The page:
An independent Scotland would be “at a deep strategic disadvantage” to Russia in the conflict that is expected to emerge from climate change, according to Icelandic academics.
Scotland would need “shelter” from stronger allies which will “incur costs different from, and not necessarily lesser than” those of contributing to UK defence, experts from the universities of Iceland and Akureyri have advised.
But small Nordic states have been living with similar risks for decades while independence would allow Scotland to pursue new tactical alliances more suited to its national interests, they argue in the Icelandic Review of Politics and Administration.
Last week First Minister Alex Salmond set out his vision for defence in an independent Scotland during a visit to Shetland, which he said would take account of its position, size and future responsibilities as global warming opens up new shipping lanes and energy sources.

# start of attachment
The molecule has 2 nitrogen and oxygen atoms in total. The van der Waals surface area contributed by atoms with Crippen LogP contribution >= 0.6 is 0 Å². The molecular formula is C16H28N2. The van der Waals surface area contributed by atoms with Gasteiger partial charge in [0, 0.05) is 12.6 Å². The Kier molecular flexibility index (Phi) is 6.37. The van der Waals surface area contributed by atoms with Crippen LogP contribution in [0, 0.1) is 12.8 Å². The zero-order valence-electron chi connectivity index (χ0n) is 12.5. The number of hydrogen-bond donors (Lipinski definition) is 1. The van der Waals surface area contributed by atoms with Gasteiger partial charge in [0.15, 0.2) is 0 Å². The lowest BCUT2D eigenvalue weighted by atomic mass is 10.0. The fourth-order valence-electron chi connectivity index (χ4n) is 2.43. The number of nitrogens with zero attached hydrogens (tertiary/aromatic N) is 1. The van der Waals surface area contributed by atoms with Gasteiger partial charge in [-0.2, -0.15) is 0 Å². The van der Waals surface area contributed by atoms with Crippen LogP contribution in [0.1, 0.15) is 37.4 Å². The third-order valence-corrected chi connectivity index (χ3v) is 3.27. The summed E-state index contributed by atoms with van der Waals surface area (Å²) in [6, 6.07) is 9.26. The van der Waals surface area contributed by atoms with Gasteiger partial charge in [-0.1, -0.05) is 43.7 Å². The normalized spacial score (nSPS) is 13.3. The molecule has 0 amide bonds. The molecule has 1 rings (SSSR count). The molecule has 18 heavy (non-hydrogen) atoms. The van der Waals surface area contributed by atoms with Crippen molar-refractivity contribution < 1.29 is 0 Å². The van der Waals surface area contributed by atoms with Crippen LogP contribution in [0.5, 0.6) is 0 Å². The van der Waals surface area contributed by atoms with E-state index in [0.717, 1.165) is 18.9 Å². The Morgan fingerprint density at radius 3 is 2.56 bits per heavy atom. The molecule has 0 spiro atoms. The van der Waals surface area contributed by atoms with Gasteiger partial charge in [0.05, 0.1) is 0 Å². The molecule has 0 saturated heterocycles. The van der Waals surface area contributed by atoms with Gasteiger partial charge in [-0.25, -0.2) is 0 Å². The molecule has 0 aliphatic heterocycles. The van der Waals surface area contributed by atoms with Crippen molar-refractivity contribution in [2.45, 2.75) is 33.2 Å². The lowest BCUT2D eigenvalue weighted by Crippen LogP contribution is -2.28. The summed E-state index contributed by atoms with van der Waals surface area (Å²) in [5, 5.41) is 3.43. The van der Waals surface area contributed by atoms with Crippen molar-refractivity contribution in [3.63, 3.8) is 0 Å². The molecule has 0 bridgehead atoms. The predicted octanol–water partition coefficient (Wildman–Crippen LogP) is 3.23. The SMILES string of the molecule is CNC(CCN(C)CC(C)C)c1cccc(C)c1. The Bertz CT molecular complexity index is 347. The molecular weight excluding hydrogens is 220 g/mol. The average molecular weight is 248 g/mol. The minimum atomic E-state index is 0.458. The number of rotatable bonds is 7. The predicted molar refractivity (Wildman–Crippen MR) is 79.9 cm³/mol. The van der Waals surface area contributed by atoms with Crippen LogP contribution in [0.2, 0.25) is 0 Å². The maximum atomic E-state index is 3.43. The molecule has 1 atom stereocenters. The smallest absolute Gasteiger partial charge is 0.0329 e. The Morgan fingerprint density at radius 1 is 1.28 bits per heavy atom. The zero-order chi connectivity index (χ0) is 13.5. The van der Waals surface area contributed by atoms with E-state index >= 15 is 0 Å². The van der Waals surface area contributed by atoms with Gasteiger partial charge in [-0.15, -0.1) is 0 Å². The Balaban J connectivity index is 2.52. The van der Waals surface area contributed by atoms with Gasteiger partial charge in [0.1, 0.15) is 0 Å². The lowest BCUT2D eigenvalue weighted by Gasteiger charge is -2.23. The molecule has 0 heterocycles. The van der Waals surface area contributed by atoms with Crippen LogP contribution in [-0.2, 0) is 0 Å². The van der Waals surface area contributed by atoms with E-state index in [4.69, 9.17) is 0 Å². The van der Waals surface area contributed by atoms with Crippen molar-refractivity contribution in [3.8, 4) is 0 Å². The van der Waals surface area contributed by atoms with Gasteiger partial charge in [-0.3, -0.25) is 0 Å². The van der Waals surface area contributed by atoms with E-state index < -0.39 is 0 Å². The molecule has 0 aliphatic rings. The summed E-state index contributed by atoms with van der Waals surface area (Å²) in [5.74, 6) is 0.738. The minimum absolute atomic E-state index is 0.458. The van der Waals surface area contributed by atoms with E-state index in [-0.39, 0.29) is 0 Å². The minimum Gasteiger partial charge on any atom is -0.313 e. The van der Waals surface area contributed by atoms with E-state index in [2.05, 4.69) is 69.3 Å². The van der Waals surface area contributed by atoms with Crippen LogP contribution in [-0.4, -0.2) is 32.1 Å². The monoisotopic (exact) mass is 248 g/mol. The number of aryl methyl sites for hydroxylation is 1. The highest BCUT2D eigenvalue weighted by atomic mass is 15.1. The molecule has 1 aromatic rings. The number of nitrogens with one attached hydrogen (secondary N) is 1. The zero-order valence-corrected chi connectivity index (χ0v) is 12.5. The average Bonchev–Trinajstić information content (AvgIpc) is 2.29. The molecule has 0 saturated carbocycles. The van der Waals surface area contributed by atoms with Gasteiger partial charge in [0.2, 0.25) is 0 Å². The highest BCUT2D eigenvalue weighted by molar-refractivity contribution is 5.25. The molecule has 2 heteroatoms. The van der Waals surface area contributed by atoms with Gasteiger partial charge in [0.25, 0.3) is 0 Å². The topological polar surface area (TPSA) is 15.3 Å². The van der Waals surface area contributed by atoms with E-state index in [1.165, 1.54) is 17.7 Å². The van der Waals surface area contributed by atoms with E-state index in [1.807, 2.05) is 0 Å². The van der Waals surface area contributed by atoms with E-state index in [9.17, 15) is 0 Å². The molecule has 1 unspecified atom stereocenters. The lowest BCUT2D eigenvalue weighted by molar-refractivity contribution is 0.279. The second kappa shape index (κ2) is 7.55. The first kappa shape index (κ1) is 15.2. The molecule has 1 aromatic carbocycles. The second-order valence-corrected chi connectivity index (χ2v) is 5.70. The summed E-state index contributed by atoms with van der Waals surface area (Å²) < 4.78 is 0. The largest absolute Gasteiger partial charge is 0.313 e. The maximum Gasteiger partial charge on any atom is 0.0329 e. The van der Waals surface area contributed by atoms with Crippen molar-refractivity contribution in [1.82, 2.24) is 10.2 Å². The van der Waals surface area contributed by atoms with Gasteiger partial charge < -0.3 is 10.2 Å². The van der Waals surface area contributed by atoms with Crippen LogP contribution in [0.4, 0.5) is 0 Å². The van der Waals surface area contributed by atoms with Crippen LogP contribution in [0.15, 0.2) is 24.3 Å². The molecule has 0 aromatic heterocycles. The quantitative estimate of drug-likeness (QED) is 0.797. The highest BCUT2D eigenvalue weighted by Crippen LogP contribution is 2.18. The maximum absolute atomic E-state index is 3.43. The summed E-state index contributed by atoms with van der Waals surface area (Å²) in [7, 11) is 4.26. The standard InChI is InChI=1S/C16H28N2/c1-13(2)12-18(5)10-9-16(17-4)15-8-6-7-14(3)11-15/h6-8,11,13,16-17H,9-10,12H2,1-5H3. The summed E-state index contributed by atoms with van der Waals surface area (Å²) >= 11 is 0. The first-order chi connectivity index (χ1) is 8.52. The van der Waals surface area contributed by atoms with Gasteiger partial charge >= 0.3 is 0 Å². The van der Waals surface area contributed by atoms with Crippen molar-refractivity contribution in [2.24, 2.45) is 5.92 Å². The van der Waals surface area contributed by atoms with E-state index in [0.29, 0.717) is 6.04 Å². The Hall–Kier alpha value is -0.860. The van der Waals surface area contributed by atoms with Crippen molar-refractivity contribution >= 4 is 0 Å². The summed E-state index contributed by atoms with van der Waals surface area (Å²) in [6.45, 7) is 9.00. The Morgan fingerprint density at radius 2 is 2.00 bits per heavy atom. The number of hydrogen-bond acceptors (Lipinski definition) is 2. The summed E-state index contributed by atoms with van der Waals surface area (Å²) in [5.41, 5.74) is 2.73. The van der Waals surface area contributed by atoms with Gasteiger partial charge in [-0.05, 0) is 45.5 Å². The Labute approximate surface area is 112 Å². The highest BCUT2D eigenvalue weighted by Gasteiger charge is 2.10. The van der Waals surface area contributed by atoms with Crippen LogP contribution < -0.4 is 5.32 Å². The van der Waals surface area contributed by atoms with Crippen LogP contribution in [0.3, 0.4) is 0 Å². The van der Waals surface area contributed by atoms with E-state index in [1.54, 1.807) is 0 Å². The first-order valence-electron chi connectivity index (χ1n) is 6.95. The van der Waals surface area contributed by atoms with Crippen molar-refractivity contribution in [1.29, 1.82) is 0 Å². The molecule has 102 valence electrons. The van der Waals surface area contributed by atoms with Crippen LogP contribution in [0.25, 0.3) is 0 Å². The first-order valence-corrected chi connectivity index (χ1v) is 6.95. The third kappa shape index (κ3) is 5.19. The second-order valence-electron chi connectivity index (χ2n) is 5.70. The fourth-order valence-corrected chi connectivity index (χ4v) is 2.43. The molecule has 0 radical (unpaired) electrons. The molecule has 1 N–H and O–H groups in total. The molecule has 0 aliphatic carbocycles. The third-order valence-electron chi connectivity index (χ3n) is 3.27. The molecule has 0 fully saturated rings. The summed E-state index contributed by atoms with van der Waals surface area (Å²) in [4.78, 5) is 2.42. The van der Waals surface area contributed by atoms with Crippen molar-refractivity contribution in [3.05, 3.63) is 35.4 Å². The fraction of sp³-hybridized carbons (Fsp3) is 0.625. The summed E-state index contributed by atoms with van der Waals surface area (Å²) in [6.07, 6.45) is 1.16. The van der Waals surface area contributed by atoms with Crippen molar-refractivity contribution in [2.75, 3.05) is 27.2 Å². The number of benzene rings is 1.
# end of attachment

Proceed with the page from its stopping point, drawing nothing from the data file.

The academics said: “Like all Nordic states, Scotland would be at a deep strategic disadvantage vis-a-vis the main potentially problematic actor in the region, namely Russia.
“It would have less than a twelfth of the population of, and far less military strength than, its nearest neighbour the remaining UK (rUK). It would also be more exposed, geopolitically, than rUK to the wider Arctic zone which is expected to witness rapid development and turbulence, if not actual conflict, because of climate change.”
Small states are “disproportionately vulnerable” to external threats such as “powerful crime and terrorism”, making them dependent on others “for survival in a hostile international environment”, they argue.
Scotland’s security would depend “first and foremost” on maintaining strong ties with rUK and also the USA.
However, the academics argue that independence could allow Scotland to realign its defence to suit its own interests, while its strategic importance would compel rUK, the USA, the EU and its Nordic neighbours to facilitate a swift transition to independence and accession to international treaties.